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Chapter VI
 In the meantime all kinds of things of which Tell had no suspicion had been happening in the town. The fact that there were no newspapers in Switzerland at that time often made him a little behindhand as regarded the latest events. He had to depend, as a rule, on visits from his friends, who would sit in his kitchen and tell him all about everything that had been going on for the last few days. And, of course, when there was anything very exciting happening in the town, nobody had time to up the hill to Tell's châlet. They all wanted to be in the town enjoying the fun.  
What had happened now was this. It was the chief amusement of the Governor, Gessler (who, you will remember, was not a nice man), when he had a few moments to spare from the cares of governing, to sit down and think out some new way of annoying the Swiss people. He was one of those persons who
            "only do it to annoy,
     Because they know it teases."
What he liked chiefly was to forbid something. He would find out what the people most enjoyed doing, and then he would send a to say that he was very sorry, but it must stop. He found that this annoyed the Swiss more than anything. But now he was rather puzzled what to do, for he had forbidden everything he could think of. He had forbidden dancing and singing, and playing on any sort of musical instrument, on the ground that these things made such a noise, and disturbed people who wanted to work. He had forbidden the eating of everything except bread and the simplest sorts of meat, because he said that anything else upset people, and made them unfit to do anything except sit still and say how ill they were. And he had forbidden all sorts of games, because he said they were a waste of time.
So that now, though he wanted dreadfully to forbid something else, he could not think of anything.
Then he had an idea, and this was it:
He told his servants to cut a long pole. And they cut a very long pole. Then he said to them, "Go into the hall and bring me one of my hats. Not my best hat, which I wear on Sundays and on State occasions; nor yet my second-best, which I wear every day; nor yet, again, the one I wear when I am out hunting, for all these I need. Fetch me, rather, the oldest of my hats." And they fetched him the very oldest of his hats. Then he said, "Put it on top of the pole." And they put it right on top of the pole. And, last of all, he said, "Go and set up the pole in the middle of the meadow just outside the gates of the town." And they went and set up the pole in the very middle of the meadow just outside the gates of the town.
Then he sent his out to north and south and east and west to summon the people together, because he said he had something very important and special to say to them. And the people came in tens, and fifties, and hundreds, men, women, and children; and they stood waiting in front of the Palace steps till Gessler the Governor should come out and say something very important and special to them.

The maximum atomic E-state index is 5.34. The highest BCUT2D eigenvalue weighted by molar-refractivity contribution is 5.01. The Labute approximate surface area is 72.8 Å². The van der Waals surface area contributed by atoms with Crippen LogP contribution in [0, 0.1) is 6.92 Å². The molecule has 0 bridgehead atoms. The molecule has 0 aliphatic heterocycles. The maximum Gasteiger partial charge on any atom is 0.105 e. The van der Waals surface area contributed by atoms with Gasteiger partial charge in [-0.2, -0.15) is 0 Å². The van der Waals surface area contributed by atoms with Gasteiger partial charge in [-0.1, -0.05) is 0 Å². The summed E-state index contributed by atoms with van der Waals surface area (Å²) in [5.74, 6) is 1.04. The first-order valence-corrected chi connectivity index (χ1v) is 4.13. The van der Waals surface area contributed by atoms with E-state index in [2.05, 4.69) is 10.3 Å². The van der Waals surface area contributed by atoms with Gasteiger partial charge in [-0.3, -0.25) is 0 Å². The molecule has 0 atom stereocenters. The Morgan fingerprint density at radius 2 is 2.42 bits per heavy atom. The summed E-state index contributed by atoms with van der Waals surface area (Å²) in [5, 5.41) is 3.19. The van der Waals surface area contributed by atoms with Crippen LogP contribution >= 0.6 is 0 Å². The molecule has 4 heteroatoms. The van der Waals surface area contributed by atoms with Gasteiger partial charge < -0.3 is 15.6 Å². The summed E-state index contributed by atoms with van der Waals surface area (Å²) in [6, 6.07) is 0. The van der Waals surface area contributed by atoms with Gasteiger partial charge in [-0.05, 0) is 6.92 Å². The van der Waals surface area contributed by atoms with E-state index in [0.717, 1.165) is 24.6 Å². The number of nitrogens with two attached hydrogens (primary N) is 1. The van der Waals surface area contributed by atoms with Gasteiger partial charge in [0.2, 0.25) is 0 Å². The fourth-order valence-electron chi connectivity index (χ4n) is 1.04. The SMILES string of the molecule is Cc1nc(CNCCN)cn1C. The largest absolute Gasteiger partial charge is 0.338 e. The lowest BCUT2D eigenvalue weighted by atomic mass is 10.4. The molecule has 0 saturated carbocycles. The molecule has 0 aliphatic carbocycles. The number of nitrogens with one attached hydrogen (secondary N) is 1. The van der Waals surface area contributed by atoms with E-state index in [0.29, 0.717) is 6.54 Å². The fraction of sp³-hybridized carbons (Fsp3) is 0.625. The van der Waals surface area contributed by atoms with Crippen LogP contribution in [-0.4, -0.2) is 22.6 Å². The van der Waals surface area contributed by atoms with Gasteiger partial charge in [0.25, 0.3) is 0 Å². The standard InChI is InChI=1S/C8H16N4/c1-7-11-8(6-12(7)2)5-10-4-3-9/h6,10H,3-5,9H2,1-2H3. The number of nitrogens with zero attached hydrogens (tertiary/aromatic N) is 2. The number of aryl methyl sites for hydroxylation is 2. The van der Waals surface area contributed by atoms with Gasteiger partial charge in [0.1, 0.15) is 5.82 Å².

And punctually at eleven o'clock, Gessler, having finished a capital breakfast, came out on to the top step and to them.
"Ladies and gentlemen,"--he began. (A voice from the crowd: "Speak up!")
"Ladies and gentlemen," he began again, in a louder voice, "if I could catch the man who said 'Speak up!' I would have him bitten in the neck by wild elephants. (Applause.) I have called you to this place to-day to explain to you my reason for putting up a pole, on the top of which is one of my caps, in the meadow just outside the city gates. It is this: You all, I know, respect and love me." Here he paused for the audience to cheer, but as they remained quite silent he went on: "You would all, I know, like to come to my Palace every day and do to me. (A voice: 'No, no!') If I could catch the man who said 'No, no!' I would have him stung on the soles of the feet by pink ; and if he was the same man who said 'Speak up!' a little while ago, the number of scorpions should be doubled. (Loud applause.) As I was saying before I was interrupted, I know you would like to come to my Palace and do reverence to me there. But, as you are many and space is limited, I am obliged to refuse you that pleasure. However, being anxious not to disappoint you, I have set up my cap in the meadow, and you may do reverence to that. In fact, you must. Everybody is to look on that cap as if it were me. (A voice: 'It ain't so ugly as you!') If I could catch the man who made that remark I would have him tied up and teased by trained bluebottles. (Deafening applause.) In fact, to put the matter , if anybody crosses that meadow without bowing down before that cap, my soldiers will arrest him, and I will have him pecked on the nose by infuriated blackbirds. So there! Soldiers, move that crowd on!"
And Gessler disappeared indoors again, just as a volley of eggs and cabbages whistled through the air. And the soldiers began to the crowd down the various streets till the open space in front of the Palace gates was quite cleared of them. All this happened the day before Tell and Walter set out for the town.

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